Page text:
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Accountability in Hybrid Work

joy at work Apr 30, 2023

Written by Ed Cook

A growing tension exists between employers and employees. Many employers want their teams back in the office, while many employees are happy working at home. Employers highlight diminished culture and productivity with employees out of the office while employees shrug their shoulders and ask for evidence. The strength of the culture and the level of productivity seems fine to them, and their life at home is improved with less travel, or at least made manageable with kids at home and continuing concerns over COVID-19.  What gives? Perhaps just old-school Accountability.

New School Thinking for a Hybrid Work Setting

Parents impress upon their children to take accountability for their actions. Teachers demand that students take accountability for their work. Employers demand that teenagers take accountability for their jobs. Clearly, we hear about accountability at an early age and in many different settings.  By the time we become adult workers, one would think we would know what it means to take accountability, even with hybrid work. Yet, there are employers who snap images from company laptops several times a day to check if employees are working. Some employers check computer log-in records to see how much time employees spend on their computers each day.  

Understandably,  employers want to hold their employees accountable. But the research we have done on Joy at Work clearly demonstrates that accountability cannot be forced. It must be given and done so willingly. The difference between holding and giving is crucial in assessing if accountability is present. In a hybrid work setting, doing it wrong can be immensely damaging to the company culture. Joy at Work is diminished.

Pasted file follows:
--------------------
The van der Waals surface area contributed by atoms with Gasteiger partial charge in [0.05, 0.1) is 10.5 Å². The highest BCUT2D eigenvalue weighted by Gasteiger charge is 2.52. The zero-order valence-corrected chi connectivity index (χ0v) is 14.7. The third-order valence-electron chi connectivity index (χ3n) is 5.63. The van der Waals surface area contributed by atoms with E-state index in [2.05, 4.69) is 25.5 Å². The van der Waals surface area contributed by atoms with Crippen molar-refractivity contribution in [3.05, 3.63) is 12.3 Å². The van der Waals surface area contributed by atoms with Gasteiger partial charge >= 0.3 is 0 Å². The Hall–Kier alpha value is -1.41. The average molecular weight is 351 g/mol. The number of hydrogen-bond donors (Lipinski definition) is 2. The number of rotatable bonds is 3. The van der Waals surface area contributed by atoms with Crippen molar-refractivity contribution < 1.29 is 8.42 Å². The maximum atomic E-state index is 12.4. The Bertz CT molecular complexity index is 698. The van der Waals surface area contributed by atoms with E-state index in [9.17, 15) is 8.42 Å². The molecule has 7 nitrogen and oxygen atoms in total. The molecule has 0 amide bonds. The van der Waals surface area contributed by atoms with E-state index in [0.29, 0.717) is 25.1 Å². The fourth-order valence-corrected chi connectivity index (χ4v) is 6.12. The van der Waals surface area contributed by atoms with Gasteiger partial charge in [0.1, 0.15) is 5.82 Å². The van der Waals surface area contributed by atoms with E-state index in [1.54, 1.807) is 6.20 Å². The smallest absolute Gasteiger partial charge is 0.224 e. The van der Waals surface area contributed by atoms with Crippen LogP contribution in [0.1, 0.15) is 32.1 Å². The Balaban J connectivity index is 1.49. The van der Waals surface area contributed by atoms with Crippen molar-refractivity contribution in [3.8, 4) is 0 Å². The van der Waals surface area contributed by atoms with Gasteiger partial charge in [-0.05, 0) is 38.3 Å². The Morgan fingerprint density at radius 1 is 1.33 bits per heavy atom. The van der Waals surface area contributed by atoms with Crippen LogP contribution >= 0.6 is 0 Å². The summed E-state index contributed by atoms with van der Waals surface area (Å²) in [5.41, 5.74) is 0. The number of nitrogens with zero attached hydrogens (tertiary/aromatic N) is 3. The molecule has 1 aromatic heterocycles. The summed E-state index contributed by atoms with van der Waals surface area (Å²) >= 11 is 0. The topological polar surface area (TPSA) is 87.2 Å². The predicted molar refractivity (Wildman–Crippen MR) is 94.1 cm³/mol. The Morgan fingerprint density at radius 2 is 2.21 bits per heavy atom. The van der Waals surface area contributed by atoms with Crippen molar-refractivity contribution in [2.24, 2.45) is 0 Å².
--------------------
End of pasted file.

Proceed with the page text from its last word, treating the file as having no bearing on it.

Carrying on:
“Accountability is an employee’s willingness to be held to promises made that are expected of their role and of those they declare publicly.”

The Guide to Joy at Work by Roxanne Brown and Ed Cook

Parents, teachers, and coaches have tried to show us the value of willingly taking accountability for our actions. They might have demanded certain behaviors, but that’s because we were kids. The idea was to develop adults. However, organizations that use this model of holding employees accountable are treating their adults like children. They should expect childish behavior to follow.

Managing Up

In lieu of this kind of accountability, what can managers do? They can nurture trust. Trust is something that is given. The manager trusts an employee, thus allowing the employee to willingly be held to promises made. Nurturing trust is an act of vulnerability because it exposes the manager to risk. Risk that the work won’t get done as desired. Risk to the manager’s reputation. Risk to their career. But there is also risk to the employee as well. Risk to their reputation. Risk to their career. Trust and accountability are linked with each reinforcing the other and both contributing to Joy at Work.